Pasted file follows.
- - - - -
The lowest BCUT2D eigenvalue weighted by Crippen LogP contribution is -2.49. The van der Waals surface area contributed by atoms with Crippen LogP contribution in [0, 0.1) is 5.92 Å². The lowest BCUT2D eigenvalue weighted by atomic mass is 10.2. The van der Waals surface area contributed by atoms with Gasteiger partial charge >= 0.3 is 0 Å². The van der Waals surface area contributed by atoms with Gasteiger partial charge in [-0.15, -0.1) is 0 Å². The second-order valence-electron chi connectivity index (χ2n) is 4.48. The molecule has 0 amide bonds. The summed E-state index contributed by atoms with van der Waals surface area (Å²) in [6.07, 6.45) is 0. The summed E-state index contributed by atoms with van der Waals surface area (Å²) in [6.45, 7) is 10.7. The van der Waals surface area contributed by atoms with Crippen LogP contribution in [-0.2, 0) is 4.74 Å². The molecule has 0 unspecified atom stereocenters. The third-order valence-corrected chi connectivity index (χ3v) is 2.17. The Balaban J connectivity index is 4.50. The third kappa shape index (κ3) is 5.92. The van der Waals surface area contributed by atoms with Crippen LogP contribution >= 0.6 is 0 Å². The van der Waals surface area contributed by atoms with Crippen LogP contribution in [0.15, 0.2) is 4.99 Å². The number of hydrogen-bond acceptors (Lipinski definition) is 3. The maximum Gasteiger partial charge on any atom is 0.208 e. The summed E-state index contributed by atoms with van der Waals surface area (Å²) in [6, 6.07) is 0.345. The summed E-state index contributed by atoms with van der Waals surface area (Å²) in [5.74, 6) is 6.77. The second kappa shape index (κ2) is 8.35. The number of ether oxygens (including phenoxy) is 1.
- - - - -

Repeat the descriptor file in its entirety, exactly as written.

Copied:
The lowest BCUT2D eigenvalue weighted by Crippen LogP contribution is -2.49. The van der Waals surface area contributed by atoms with Crippen LogP contribution in [0, 0.1) is 5.92 Å². The lowest BCUT2D eigenvalue weighted by atomic mass is 10.2. The van der Waals surface area contributed by atoms with Gasteiger partial charge >= 0.3 is 0 Å². The van der Waals surface area contributed by atoms with Gasteiger partial charge in [-0.15, -0.1) is 0 Å². The second-order valence-electron chi connectivity index (χ2n) is 4.48. The molecule has 0 amide bonds. The summed E-state index contributed by atoms with van der Waals surface area (Å²) in [6.07, 6.45) is 0. The summed E-state index contributed by atoms with van der Waals surface area (Å²) in [6.45, 7) is 10.7. The van der Waals surface area contributed by atoms with Crippen LogP contribution in [-0.2, 0) is 4.74 Å². The molecule has 0 unspecified atom stereocenters. The third-order valence-corrected chi connectivity index (χ3v) is 2.17. The Balaban J connectivity index is 4.50. The third kappa shape index (κ3) is 5.92. The van der Waals surface area contributed by atoms with Crippen LogP contribution >= 0.6 is 0 Å². The van der Waals surface area contributed by atoms with Crippen LogP contribution in [0.15, 0.2) is 4.99 Å². The number of hydrogen-bond acceptors (Lipinski definition) is 3. The maximum Gasteiger partial charge on any atom is 0.208 e. The summed E-state index contributed by atoms with van der Waals surface area (Å²) in [6, 6.07) is 0.345. The summed E-state index contributed by atoms with van der Waals surface area (Å²) in [5.74, 6) is 6.77. The second kappa shape index (κ2) is 8.35. The number of ether oxygens (including phenoxy) is 1.